|Mise en place|
|A coarse, shaggy, wet dough|
|After the fourth fold|
You can make one huge focaccia in a sheet pan, or do what I do and put the dough into cake pans. I like to do it this way because it gives you the opportunity to have a variety of focaccia toppings (this amount of dough will fit into three nine-inch cake pans), and you can store the end product easier in gallon plastic bags.
To do this requires some work, though: you have to line the bottom of the cake pans with parchment paper.
|Use parchment paper, NOT construction paper|
The easiest way to do this is trace the outside of the bottom of the pan onto the parchment paper and cut it out from there. One tip is to draw on the side of the paper that curls up: that way, you can put the side with the ink or graphite on the surface of the cake pan instead of having the ink side up, touching the dough. It also stays on there easier while you pray it with Pam. Make sure the sides are heavily oiled, too: this dough is sticky.
From there, you have to divide the dough and put it into the pans. This is where it gets a little complicated: drizzle some olive oil on top, then dimple the dough with your fingertips so that it covers at least 70% of the pan. Then put it into a warm oven for about ten minutes, take it out and let it rest for another ten minutes, dimple it again to cover more of the pan, cover and back into the warm oven, and dimple some more. By the second dimpling it should cover the entirety of the pan, but the third dimpling can help even it out some.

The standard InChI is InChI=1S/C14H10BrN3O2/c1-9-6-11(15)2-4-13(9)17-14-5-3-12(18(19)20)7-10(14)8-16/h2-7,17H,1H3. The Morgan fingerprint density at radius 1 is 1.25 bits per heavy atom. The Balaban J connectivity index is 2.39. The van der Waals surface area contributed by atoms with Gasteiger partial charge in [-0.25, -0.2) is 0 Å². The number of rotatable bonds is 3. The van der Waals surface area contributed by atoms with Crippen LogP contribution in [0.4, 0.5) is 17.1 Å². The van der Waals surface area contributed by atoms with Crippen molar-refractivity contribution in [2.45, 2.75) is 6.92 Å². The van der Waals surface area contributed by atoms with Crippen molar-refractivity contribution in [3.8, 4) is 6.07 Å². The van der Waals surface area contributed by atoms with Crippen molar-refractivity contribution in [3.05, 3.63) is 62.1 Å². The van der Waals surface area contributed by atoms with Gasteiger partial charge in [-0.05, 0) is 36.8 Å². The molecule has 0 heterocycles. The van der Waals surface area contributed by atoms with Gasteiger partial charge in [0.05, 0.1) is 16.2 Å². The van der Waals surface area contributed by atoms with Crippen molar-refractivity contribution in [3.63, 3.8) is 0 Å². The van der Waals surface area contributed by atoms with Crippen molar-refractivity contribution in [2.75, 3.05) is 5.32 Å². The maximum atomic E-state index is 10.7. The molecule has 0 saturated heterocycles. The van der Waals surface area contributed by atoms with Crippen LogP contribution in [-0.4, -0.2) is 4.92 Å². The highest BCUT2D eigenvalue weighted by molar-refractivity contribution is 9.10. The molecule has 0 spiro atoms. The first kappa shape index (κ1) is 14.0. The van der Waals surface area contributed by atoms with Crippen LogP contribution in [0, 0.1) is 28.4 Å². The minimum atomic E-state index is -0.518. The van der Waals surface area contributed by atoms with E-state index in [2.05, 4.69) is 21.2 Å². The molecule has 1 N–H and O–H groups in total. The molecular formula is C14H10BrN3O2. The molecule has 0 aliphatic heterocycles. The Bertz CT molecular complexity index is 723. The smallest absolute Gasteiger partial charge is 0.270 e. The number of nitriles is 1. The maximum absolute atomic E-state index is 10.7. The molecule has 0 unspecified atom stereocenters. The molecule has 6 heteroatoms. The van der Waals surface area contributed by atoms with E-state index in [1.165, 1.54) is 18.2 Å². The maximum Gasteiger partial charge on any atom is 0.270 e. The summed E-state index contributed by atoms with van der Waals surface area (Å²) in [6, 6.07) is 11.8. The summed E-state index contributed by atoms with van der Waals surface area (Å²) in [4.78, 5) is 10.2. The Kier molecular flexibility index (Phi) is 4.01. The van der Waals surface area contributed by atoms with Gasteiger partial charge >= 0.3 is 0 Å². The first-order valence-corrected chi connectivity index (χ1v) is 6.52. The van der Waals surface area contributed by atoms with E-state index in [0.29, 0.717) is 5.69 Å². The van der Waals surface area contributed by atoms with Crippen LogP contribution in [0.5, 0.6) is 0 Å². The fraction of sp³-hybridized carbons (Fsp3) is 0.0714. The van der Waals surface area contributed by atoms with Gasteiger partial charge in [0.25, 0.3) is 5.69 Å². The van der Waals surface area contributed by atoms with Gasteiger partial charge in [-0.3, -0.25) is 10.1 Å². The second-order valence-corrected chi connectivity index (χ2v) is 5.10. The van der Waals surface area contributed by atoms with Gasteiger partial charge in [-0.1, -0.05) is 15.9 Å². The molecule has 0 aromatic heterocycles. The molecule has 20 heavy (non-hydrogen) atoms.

|Dough in the pan, before dimpling|
|After first dimpling|
|After second dimpling: note the air bubbles|
|At third dimpling, all evened out|
Like I said, you don't have to put sauce and cheese on there, but you can if you want. The first thing I did to them was drizzle an herb oil on top. You can make an herb oil any way you want: your favorite herbs and spices mixed into a cup of olive oil and left to steep for a few hours. I like the traditional American-Italian flavors, so I put in plenty of garlic powder, oregano, and basil (both dried). Again, the point is for you to personalize it according to your tastes. These are the three I came up with:
|Herb oil and shaved Parmesan|
|Herb oil and "pizza" cheese|
|Herb oil and sliced Roma tomatoes|
|Oil and Parmesan: note the nice golden brown color on the bread and cheese|
|Oil and pizza cheese: the cheese got all nice and crispy|
|Oil and Roma tomatoes: the tomatoes cooked just a little bit|
|Note the coarse, airy interior: soft on the inside, crispy on the outside|
They turned out extremely well: so delicious, in fact, that they should be against the law. Make some at home while you still can.